According our class Twitter poll, 94 percent of us (17 out of 18 total respondents) had used Uber within the past week! For many of us, it’s hard to justify owning a car when Uber serves as a much cheaper and more convenient alternative. In this post, I’ll provide an overview of Uber, follow-up on ideas from my presentation, and discuss topics relating to Uber that I haven’t yet mentioned.
One snowy evening in Paris…
In 2008, Travis Kalanick and Garret Camp were traveling in Paris for the LeWeb technology conference. A blizzard struck and the two entrepreneurs struggled to navigate the snow-covered Parisian streets.
What better time to start thinking about solutions to life’s problems? The issue at hand was that Kalanick and Camp were stuck in a foreign country in the middle of a blizzard and couldn’t get a ride. They felt that others shared their ride hailing struggles, so they came up with an idea: get a ride with the tap of a button.
In 2009, Kalanick and Camp founded UberCab. The service was a quick solution that transformed a mobile phone into a personal dispatcher. UberCab launched in San Francisco as an on-demand black car service with the motto “Everyone’s Private Driver.” Kalanick’s image of Uber was an invitation-only “baller” service that enabled well-to-do single men (like himself) to travel around town in high style.
Shortly after launching, UberCab was targeted by industry regulators. Kalanick and Camp were issued a cease-and-desist order from the city of San Francisco. The co-founders denied the city’s jurisdiction over the company on the basis that it was a technology and logistics company rather than a transportation company. Soon after, the company dropped “Cab” from its name to affirm its stance as a technology platform. To this day, Uber faces regulatory and legal battles over the right to operate.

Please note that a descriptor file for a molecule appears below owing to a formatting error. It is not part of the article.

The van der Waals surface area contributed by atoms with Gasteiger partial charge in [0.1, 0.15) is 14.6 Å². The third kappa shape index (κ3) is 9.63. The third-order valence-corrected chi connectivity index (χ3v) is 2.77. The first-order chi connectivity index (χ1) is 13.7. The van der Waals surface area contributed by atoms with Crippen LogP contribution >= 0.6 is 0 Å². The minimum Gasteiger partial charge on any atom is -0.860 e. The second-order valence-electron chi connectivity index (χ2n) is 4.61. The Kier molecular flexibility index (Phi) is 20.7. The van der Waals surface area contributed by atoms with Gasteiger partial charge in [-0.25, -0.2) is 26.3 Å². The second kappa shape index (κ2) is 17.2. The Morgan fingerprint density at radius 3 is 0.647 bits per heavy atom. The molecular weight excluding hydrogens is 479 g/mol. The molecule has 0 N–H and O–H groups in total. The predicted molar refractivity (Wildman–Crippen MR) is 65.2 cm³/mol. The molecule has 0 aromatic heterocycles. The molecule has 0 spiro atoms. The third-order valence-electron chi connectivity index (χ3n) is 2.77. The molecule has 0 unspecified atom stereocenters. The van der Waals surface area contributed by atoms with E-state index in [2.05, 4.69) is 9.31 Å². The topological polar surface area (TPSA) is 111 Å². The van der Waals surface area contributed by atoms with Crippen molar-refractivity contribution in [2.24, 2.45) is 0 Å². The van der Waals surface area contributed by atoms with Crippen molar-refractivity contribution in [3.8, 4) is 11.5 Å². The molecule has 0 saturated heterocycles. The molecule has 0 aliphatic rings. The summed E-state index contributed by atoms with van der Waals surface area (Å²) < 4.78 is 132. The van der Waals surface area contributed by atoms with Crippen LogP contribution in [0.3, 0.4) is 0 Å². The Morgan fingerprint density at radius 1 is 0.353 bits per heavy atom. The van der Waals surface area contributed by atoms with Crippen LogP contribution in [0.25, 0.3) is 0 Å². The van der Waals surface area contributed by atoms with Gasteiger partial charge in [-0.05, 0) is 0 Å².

Changing the Landscape
Unlike companies offering traditional transportation services, Uber does not own fleets of cars for dispatch, incurs no vehicle maintenance costs, and “partners” with drivers instead of hiring employees. Its on-demand app has not only changed the way consumers purchase products and services, but has also changed they way people work. Uber created an on-demand workforce providing drivers with the freedom to work or stay home as they choose. For these independent contractors, the ability to “be their own boss” is worth forfeiting compensation benefits.
The “Uber effect” has had a significant economic impact in metropolitan areas. The taxi industry, which once captured the largest share of the transportation industry, lost a significant share of its stake. The market value of a New York taxi medallion quickly dropped from well over $1 million to just $250,000. Lately, an increasing number of people are ditching their cars and choosing ride sharing services, such as Uber, as their primary mode of transportation. Uber’s increased efficiency and optimization has resulted in more cash in drivers’ pockets, thereby strengthening local economies.
Uber offers a wide variety of services throughout the world to achieve its mission of
“making transportation as reliable as running water for anyone, anywhere.“
These are some key points about Uber’s operations:
- Services available in over 632 cities world-wide
- Connects over 40 million riders and 2 million drivers
- Over 5 billion trips completed throughout the world
- Over 10 million trips completed daily
- Major competitors are Lyft, Grab in Southeast Asia, Ola in India, Didi in China
To maintain its competitive advantage, Uber heavily subsidizes rides, works to expand its network of drivers and riders, and offers an extensive array of services for all types of consumers. Here are Uber’s current offerings (varies by location):
In the Driver’s Seat